GM Crops

Karnataka Ministers, Official Speak at Cross-purposes at Biotech Event

Banglaore Bio Prakash Javadekar

Will Karnataka allow field trials of GM crops? The audience was not wiser after the Bangalore India Bio event, reports Vivian Fernandes.

The Bangalore India Bio organized by the Karnataka government in association with industry is the country’s biggest biotechnology event. This year’s show, the fifteenth, between 9 and 11 February had Britain flaunting its stuff in the medicinal and healthcare areas. The opening ceremony was a grand spectacle. The showmanship of Srivatsa Krishna, the state’s secretary for information technology, biotechnology and science & technology (IT,BT, S&T) was flawless.  To a rousing countdown of twelve power points — the only state with a dedicated policy and department, a venture fund of Rs 50 cr, the country’s largest pool of relevant professionals , etc — he plugged Bengaluru’s first claim on biotechnology investments.  The jazz and dazzle culminated in a drone descending in front of Chief Minister

Kanataka Chief Minister Siddaramaiah.

Kanataka Chief Minister Siddaramaiah.

Siddaramaiah (he uses no initials or surname) for him to declare open by remote control a 60,000 sq ft instrumentation facility, leasable in bite-sized units. But the official tone was less-than encouraging to the agro-biotech industry which was seeking a reassurance on field trials of genetically-modified crops, which have been vilified by environmentalists and Leftists. Ram Kaundinya, the director-general of the agriculture focus group of the Association of (thirteen) Biotech-led Enterprises (Able-AG), said the meter was ticking away on Rs 12,000 cr of investments made by the country’s public and private sectors, as no new GM crop had been approved for commercial cultivation after Bt cotton in 2002 because former environment minister Jairam Ramesh had suspended field trials in 2010  for ‘unscientific reasons’ and made the non-objection of states for conducting them mandatory. The 2014 cotton output of 40 million bales (170 kg) was thanks to GM technology, he asserted. Production of genetically-tweaked mustard, pulses and rice could take off similarly. Karnataka should follow Andhra Pradesh, Maharashtra, Punjab and Delhi, in allowing field trials, he urged. Union minister for environmment Prakash Javadekar (pictured at the top) made made no mention of GM crop trials given the political sensitivity of the subject, though he in private he was supportive. Kiran Mazumdar Shaw, CMD of Biocon and the force behind the event leaned in favour. K K Narayanan, MD of Metahelix Life Sciences, a Tata group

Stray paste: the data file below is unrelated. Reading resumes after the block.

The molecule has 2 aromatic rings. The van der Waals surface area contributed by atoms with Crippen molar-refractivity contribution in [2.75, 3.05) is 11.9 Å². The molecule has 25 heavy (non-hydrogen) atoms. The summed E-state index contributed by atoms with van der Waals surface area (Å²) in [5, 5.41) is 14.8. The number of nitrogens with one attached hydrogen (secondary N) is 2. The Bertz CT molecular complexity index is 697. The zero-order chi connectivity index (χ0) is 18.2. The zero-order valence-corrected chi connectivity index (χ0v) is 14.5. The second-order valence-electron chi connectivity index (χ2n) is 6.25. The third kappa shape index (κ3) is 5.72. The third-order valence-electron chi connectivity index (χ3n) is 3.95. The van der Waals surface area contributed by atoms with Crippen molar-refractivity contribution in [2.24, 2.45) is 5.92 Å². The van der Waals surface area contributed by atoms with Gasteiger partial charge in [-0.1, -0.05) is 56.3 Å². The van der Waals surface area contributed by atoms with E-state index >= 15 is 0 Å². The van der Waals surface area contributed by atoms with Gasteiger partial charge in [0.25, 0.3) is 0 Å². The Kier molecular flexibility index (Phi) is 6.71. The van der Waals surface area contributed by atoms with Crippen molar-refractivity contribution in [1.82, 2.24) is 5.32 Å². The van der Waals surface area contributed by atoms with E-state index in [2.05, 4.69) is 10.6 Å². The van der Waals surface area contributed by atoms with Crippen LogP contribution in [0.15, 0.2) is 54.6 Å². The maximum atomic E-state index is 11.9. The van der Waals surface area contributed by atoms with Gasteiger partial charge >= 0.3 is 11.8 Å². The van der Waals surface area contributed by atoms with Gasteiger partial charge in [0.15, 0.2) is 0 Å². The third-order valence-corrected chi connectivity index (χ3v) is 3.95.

Ram Kaundinya, DG-ABLE-AG (left),  K K Narayanan, MD Metahelix Life Sciences,    Minister S R Patil and Biocon Chairperson Kiran Mazumdar Shaw at ABLE-AG stall.

Ram Kaundinya, DG-ABLE-AG (left), K K Narayanan, MD Metahelix Life Sciences, Minister S R Patil and Biocon Chairperson Kiran Mazumdar Shaw at ABLE-AG stall.